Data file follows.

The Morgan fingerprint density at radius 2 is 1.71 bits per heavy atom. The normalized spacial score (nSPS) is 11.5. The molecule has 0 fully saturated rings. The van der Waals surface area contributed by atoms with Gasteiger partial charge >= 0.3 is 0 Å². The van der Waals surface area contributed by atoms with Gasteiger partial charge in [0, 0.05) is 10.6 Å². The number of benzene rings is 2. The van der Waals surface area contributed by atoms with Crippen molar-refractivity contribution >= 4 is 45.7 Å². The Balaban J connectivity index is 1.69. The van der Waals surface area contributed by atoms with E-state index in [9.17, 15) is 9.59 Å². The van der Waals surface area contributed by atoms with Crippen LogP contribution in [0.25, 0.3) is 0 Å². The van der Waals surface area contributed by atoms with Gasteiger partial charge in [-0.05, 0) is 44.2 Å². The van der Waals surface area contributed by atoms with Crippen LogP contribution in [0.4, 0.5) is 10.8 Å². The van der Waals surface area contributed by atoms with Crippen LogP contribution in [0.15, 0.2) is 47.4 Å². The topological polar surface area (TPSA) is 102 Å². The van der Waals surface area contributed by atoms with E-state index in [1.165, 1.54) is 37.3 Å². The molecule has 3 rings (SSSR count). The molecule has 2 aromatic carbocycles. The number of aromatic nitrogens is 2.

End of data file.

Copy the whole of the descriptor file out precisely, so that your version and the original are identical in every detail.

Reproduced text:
The Morgan fingerprint density at radius 2 is 1.71 bits per heavy atom. The normalized spacial score (nSPS) is 11.5. The molecule has 0 fully saturated rings. The van der Waals surface area contributed by atoms with Gasteiger partial charge >= 0.3 is 0 Å². The van der Waals surface area contributed by atoms with Gasteiger partial charge in [0, 0.05) is 10.6 Å². The number of benzene rings is 2. The van der Waals surface area contributed by atoms with Crippen molar-refractivity contribution >= 4 is 45.7 Å². The Balaban J connectivity index is 1.69. The van der Waals surface area contributed by atoms with E-state index in [9.17, 15) is 9.59 Å². The van der Waals surface area contributed by atoms with Crippen LogP contribution in [0.25, 0.3) is 0 Å². The van der Waals surface area contributed by atoms with Gasteiger partial charge in [-0.05, 0) is 44.2 Å². The van der Waals surface area contributed by atoms with Crippen LogP contribution in [0.4, 0.5) is 10.8 Å². The van der Waals surface area contributed by atoms with Crippen LogP contribution in [0.15, 0.2) is 47.4 Å². The topological polar surface area (TPSA) is 102 Å². The van der Waals surface area contributed by atoms with E-state index in [1.165, 1.54) is 37.3 Å². The molecule has 3 rings (SSSR count). The molecule has 2 aromatic carbocycles. The number of aromatic nitrogens is 2.